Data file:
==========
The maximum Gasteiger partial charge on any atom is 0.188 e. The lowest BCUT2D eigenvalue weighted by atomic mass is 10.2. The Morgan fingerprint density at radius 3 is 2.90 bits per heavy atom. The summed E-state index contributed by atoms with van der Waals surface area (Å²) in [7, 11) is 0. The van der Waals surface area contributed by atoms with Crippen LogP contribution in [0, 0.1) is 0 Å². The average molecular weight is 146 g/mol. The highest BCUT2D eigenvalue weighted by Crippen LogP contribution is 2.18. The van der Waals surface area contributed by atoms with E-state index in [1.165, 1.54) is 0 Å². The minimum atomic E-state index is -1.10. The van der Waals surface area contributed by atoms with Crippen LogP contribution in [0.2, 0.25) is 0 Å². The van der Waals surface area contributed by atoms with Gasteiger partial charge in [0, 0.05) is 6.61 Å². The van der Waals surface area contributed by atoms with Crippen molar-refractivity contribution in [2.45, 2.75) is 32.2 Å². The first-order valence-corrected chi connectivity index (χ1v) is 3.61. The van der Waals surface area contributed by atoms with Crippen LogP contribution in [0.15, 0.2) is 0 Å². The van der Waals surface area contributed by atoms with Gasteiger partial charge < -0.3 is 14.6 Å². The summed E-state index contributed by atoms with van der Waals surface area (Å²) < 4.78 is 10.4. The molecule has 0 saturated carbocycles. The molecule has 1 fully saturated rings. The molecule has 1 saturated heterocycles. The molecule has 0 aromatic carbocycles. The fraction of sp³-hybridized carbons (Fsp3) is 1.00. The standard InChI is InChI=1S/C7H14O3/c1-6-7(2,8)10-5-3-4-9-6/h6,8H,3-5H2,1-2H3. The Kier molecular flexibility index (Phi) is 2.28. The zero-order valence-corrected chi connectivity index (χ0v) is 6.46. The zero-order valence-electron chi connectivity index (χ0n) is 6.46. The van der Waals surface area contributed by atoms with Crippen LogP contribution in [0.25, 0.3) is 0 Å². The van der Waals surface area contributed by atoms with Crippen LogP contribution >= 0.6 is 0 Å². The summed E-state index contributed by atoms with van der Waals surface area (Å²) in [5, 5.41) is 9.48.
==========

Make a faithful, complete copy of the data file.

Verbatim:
The maximum Gasteiger partial charge on any atom is 0.188 e. The lowest BCUT2D eigenvalue weighted by atomic mass is 10.2. The Morgan fingerprint density at radius 3 is 2.90 bits per heavy atom. The summed E-state index contributed by atoms with van der Waals surface area (Å²) in [7, 11) is 0. The van der Waals surface area contributed by atoms with Crippen LogP contribution in [0, 0.1) is 0 Å². The average molecular weight is 146 g/mol. The highest BCUT2D eigenvalue weighted by Crippen LogP contribution is 2.18. The van der Waals surface area contributed by atoms with E-state index in [1.165, 1.54) is 0 Å². The minimum atomic E-state index is -1.10. The van der Waals surface area contributed by atoms with Crippen LogP contribution in [0.2, 0.25) is 0 Å². The van der Waals surface area contributed by atoms with Gasteiger partial charge in [0, 0.05) is 6.61 Å². The van der Waals surface area contributed by atoms with Crippen molar-refractivity contribution in [2.45, 2.75) is 32.2 Å². The first-order valence-corrected chi connectivity index (χ1v) is 3.61. The van der Waals surface area contributed by atoms with Crippen LogP contribution in [0.15, 0.2) is 0 Å². The van der Waals surface area contributed by atoms with Gasteiger partial charge < -0.3 is 14.6 Å². The summed E-state index contributed by atoms with van der Waals surface area (Å²) < 4.78 is 10.4. The molecule has 0 saturated carbocycles. The molecule has 1 fully saturated rings. The molecule has 1 saturated heterocycles. The molecule has 0 aromatic carbocycles. The fraction of sp³-hybridized carbons (Fsp3) is 1.00. The standard InChI is InChI=1S/C7H14O3/c1-6-7(2,8)10-5-3-4-9-6/h6,8H,3-5H2,1-2H3. The Kier molecular flexibility index (Phi) is 2.28. The zero-order valence-corrected chi connectivity index (χ0v) is 6.46. The zero-order valence-electron chi connectivity index (χ0n) is 6.46. The van der Waals surface area contributed by atoms with Crippen LogP contribution in [0.25, 0.3) is 0 Å². The van der Waals surface area contributed by atoms with Crippen LogP contribution >= 0.6 is 0 Å². The summed E-state index contributed by atoms with van der Waals surface area (Å²) in [5, 5.41) is 9.48.